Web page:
And maybe that’s exactly what the film is meant to do. We’ve heard fandom complaints about unanswered questions and plot holes for years now. If you don’t feel those issues have been handled after seeing this film, I honestly don’t know what to tell you.

One of the other big talking points in the lead up to The Rise of Skywalker was the amount of time the new trio spends together — It’s apparent in trailers, and the film definitely delivers.

The new trio have more time together than they do in any of the previous films, including what we saw amongst the old trio in the original trilogy. Poe and Finn, Finn and Rey, Poe and Rey, Rey, Finn, and Poe, they’re all together and there’s lots of dialogue between them. Lots of banter. Lots.

Personally, I could have done with a little less of it, but I’m one of those people who likes my banter old school. In doses and short bursts. YMMV. It’s not bad. It’s even fun. But there were times it felt… pushed.

All of that said, there’s a lot I liked about The Rise of Skywalker the second time around. (Yes, it’s been an exciting week.)

The film is beautiful to look at. The cinematography, especially in the sweeping outdoor desert world our characters travel to, is gorgeous. The special effects in this film are an achievement worthy of both praise and awards.

The lightsaber fights are amazing. Both Adam Driver and Daisy Ridley are at the top of their game, and the fight choreographers and stunt team really deserve so much praise for the skill and complexity of each fight.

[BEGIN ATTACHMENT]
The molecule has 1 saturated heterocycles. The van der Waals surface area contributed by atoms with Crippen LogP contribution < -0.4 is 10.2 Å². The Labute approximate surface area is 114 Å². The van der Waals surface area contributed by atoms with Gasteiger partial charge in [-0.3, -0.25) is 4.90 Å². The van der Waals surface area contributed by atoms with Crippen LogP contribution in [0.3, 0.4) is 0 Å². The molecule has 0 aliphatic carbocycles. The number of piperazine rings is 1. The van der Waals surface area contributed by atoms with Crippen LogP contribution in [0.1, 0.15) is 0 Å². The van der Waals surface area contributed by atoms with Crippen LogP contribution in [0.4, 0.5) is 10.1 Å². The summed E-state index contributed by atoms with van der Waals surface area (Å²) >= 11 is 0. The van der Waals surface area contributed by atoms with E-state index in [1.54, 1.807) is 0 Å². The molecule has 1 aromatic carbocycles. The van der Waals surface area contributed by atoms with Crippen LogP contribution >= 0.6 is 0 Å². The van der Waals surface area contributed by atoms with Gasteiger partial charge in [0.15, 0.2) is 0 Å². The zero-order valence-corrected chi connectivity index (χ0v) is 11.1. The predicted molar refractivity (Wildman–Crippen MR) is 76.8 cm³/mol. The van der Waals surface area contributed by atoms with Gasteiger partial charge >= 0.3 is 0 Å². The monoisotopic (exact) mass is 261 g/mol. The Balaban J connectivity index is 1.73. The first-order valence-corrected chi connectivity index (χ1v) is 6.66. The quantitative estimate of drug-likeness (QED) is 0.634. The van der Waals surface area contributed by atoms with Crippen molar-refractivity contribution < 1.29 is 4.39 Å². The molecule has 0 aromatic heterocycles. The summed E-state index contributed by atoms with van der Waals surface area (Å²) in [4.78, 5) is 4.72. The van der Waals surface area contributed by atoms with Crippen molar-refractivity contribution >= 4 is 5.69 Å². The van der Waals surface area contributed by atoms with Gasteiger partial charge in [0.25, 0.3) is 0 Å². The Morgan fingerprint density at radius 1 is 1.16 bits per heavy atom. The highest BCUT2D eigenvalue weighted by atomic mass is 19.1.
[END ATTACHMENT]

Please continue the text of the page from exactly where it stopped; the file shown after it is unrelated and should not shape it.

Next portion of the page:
The performances are all top-notch. Ridley and Driver are challenged harder than ever and deliver beautifully. Oscar Issac is clearly having a blast. John Boyega is as passionate as ever. Richard E. Grant is evil personified, and Anthony Daniels gives what I think is his best performance of all nine films.

In the end, The Rise of Skywalker delivers on what it’s supposed to be –– a Star Wars film. The end of a nine-film saga that’s touched the hearts of generations for decades and will inspire others for decades to come.

It’s the culmination of a story that began as an idea in a young director’s mind and has grown into a cultural phenomenon that’s inspired so many creative people to create their own movies, their own stories, their own dreams.

Whether it’ll be your favorite, or if it will fall lower down your list, will all depend on what Star Wars means to you and what it is you want from this series.

That’s the beauty of Star Wars. It’s not one thing for everyone. For some, it’s a lifelong passion. For others, it’s a passing enjoyment. Each trilogy has its own passionate advocates and critics, as does every book, film and TV show. Over time, you’ll decide for yourself where this film falls in the overall picture and you’ll find the Star Wars that YOU love.

The Skywalker saga may be at an end, but Star Wars will continue, and I’m still just as interested in what’s next as I’ve always been.

The Rise of Skywalker opens December 20.

By the way: There is one question I still don’t have answered and, honestly, I want to know the answer to it. At one point, Finn tries to tell Rey something. He doesn’t get to. It gets brought up again a few times but, y’know, in the end, I don’t think we ever heard what it was.

Now they’re gonna have to make another movie!